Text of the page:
Written by Richard A. Panzer, Ph.D.
In a recent CNN Beliefs Blog, Kerry Egan, a hospice chaplain described her experiences listening to people who were dying. She writes that “they talk about the love they felt, and the love they gave. Often they talk about love they did not receive, or the love they did not know how to offer, the love they withheld, or maybe never felt for the ones they should have loved unconditionally.”
Many years earlier, during her training as a chaplain, a professor mocked the “shallowness” of her approach to ministering the dying by just listening to them talk about their families.
But, I think we all know that family relationships, whether good or not so good, are the core dramas in our lives. As Egan puts it, “We don’t live our lives in our heads… We live our lives in our families… this is where we find meaning.”
Given this truth, it is sad what passes for “family life education” today in America, where discussions about families, sexual intimacy and the emotional commitments which should be the foundation for them, are often notoriously lacking. Instead we have discussions about how to have so-called “safe sex” and precious few about “loving, committed sex.”
It’s true that these issues are not always easy to talk about. Many educators have been convinced that it is more “professional,” or at least factual, to talk about the technology of latex than these most personal of decisions. However, the results of this avoidance of talking about intimate commitments are devastating.
Four out of ten children born in America today have no committed father. Millions are condemned to lives of poverty with mothers struggling as the sole provider and parent. We talk about human rights in this country—how about the right of a child to have the love, support and protection of BOTH parents?
In 2009-2010, the U.S. Congress cut funding for educational programs for youth that had in-depth discussions of the benefits of delaying sex until one is ready to make a monogamous commitment, as in faithful marriage, here in the U.S. and diverted the funds towards programs that seldom mention monogamous commitments and marriage.
Some opponents of the funding asserted that the discussion of the positive value of sex and childbearing within marriage in public school education programs “stigmatizes” African-American and Latino youth, “who are more likely to come from single-parent homes and to become single parents themselves” and especially African-American youth who live in “communities (where) marriage rates are significantly lower than in Caucasian and Hispanic communities.”
A curious position since the decline in marriage has contributed to the feminization of poverty and has led to millions of children growing up poor. It would be interesting to poll inner-city minority mothers as to whether they believe that discussions of marriage should be censored in their children’s health classes, especially when those very children often remain trapped in generational poverty.
In several states, education that mentions the benefits of marriage and of saving sex for monogamous, lifelong relationships has been banned and defunded.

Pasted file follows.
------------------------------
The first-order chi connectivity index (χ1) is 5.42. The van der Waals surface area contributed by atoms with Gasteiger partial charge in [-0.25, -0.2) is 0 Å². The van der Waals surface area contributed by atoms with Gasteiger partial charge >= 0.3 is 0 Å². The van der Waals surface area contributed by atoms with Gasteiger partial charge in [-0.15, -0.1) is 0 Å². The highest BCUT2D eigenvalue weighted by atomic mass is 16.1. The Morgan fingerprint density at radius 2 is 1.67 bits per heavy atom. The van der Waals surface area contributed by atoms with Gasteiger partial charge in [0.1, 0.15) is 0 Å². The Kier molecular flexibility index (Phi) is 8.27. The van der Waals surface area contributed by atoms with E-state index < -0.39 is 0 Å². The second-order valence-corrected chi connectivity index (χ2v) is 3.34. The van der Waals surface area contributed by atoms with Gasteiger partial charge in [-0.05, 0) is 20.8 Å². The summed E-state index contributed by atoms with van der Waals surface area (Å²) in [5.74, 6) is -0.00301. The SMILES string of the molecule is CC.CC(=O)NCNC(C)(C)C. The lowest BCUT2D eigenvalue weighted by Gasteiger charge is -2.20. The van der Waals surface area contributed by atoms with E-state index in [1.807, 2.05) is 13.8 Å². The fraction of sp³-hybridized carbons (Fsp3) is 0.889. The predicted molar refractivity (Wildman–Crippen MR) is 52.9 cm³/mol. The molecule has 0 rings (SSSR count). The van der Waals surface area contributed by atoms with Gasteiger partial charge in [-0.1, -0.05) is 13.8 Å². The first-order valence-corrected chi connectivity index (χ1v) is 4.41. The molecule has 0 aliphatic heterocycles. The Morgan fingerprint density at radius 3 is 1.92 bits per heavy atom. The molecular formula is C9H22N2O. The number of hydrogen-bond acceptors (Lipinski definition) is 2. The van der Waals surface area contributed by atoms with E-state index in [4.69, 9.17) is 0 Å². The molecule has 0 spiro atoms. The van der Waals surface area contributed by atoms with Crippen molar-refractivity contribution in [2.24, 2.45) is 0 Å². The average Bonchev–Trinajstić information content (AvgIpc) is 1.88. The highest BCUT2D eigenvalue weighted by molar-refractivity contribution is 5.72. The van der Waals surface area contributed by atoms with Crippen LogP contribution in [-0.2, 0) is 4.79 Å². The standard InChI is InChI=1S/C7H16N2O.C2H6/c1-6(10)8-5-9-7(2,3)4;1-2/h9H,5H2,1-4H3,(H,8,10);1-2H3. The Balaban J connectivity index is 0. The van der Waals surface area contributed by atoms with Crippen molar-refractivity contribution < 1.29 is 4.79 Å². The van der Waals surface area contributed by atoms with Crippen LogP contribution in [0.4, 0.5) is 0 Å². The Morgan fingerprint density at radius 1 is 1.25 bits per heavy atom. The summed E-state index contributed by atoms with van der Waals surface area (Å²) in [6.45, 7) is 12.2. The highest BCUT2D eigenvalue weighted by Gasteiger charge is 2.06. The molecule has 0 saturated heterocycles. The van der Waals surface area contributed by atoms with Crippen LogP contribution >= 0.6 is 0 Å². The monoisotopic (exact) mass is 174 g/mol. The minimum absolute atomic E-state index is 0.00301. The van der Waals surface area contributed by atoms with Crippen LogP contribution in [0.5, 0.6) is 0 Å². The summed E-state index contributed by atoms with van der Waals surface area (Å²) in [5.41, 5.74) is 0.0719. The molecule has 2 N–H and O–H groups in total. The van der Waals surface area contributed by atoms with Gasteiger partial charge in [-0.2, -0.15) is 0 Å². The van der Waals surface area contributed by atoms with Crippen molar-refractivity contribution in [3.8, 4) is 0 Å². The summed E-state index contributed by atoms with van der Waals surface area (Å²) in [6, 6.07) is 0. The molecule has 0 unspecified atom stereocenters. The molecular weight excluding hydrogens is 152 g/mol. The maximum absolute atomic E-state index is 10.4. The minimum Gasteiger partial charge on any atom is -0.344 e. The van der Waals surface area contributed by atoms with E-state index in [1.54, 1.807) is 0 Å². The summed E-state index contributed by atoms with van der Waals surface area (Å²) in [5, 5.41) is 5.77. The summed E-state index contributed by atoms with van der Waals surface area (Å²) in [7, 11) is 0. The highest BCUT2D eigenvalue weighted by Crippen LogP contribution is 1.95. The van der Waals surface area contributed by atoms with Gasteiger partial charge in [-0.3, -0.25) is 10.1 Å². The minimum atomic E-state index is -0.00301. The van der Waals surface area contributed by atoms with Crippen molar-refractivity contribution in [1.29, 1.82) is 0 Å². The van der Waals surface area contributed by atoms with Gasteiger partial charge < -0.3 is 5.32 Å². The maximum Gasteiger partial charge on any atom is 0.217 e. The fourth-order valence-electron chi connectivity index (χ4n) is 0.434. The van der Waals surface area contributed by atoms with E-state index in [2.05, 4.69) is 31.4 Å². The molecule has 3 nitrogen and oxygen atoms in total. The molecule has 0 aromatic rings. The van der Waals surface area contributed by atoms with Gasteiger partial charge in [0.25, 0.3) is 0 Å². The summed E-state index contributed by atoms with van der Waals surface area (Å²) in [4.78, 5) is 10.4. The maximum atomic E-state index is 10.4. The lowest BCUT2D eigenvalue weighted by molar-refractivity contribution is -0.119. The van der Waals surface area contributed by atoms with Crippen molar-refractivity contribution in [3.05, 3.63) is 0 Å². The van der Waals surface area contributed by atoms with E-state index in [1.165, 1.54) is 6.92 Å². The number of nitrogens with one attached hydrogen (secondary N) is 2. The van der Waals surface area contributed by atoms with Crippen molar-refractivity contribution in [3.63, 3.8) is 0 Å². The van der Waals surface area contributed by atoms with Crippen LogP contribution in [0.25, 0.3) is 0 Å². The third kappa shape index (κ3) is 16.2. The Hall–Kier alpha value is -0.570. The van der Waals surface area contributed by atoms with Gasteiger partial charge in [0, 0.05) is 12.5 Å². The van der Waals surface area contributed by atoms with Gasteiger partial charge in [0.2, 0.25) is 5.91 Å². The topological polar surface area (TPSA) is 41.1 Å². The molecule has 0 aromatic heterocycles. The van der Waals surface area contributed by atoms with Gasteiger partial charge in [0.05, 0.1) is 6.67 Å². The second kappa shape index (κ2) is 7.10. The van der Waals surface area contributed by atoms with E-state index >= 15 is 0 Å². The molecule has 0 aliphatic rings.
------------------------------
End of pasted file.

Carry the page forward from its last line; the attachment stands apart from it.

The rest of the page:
A few years ago, when faced with a monstrous fiscal crisis in New Jersey, then-NJ Governor Jon Corzine rejected millions in federal Title V funding for programs that largely benefited urban minority youth. His policy advisor Janellen Duffy explained that the governor objected to the discussion of marriage in these programs for youth ages 11-14, since it showed “insensitivity towards children of single parents.”
The governor took this position even though the NJ Core Curriculum Content Standards require that students understand that “premarital relations may produce problems that with which an adolescent may be unable to cope” and that students be able to “describe the important characteristics of a spouse or life partner and describe factors to consider when contemplating a lifetime commitment such as marriage.” (italics added for emphasis)
Other states also silenced classroom discussions of marriage. Guest speakers who encourage youth to wait until marriage were banned in the Los Angeles Unified Public Schools, in violation of the district’s own reference guide, which requires that outside speakers “stress the importance of abstaining from sexual intercourse until ready for marriage and committed relationships.”
What does it say about a society that censors discourse with its youth about committed relationships and marriage, but inundates them with information about how to have sex with anyone they are attracted to, as long as it is “protected”?
 U.S. Sen. Orin Hatch slipped an amendment funding for Title V abstinence funding given to the states back into the Health Care Reform Act of 2010, so some funding has been restored, although nowhere near the level before 2010.
 “Review of Comprehensive Sex Education Curricula,” Administration for Children and Families, Department of Health and Human Services, May 2007.
 Kay, Julie and Jackson, Ashley, “Sex, Lies and Stereotypes: How Abstinence-Only Programs Harm Women and Girls,” Legal Momentum, New York, 2008.
 Panzer, R.A. and Mosack, M.A. (2009) The War in Intimacy: how agenda-driven sex education sabotages committed relationships and our nation’s health. Center for Relationship Intelligence, Westwood, NJ, 212-3.
 NJ Model Family Life Education Curriculum Outline, Grade 8.
 NJ Core Curriculum Standards for Family Life Education 2.4.12 A. Relationships.
 Los Angeles Unified School District Reference Guide, December 6, 2006, issued by Rene Gonzalez, Assistant Superintendent Student Health and Human Services, p. 3.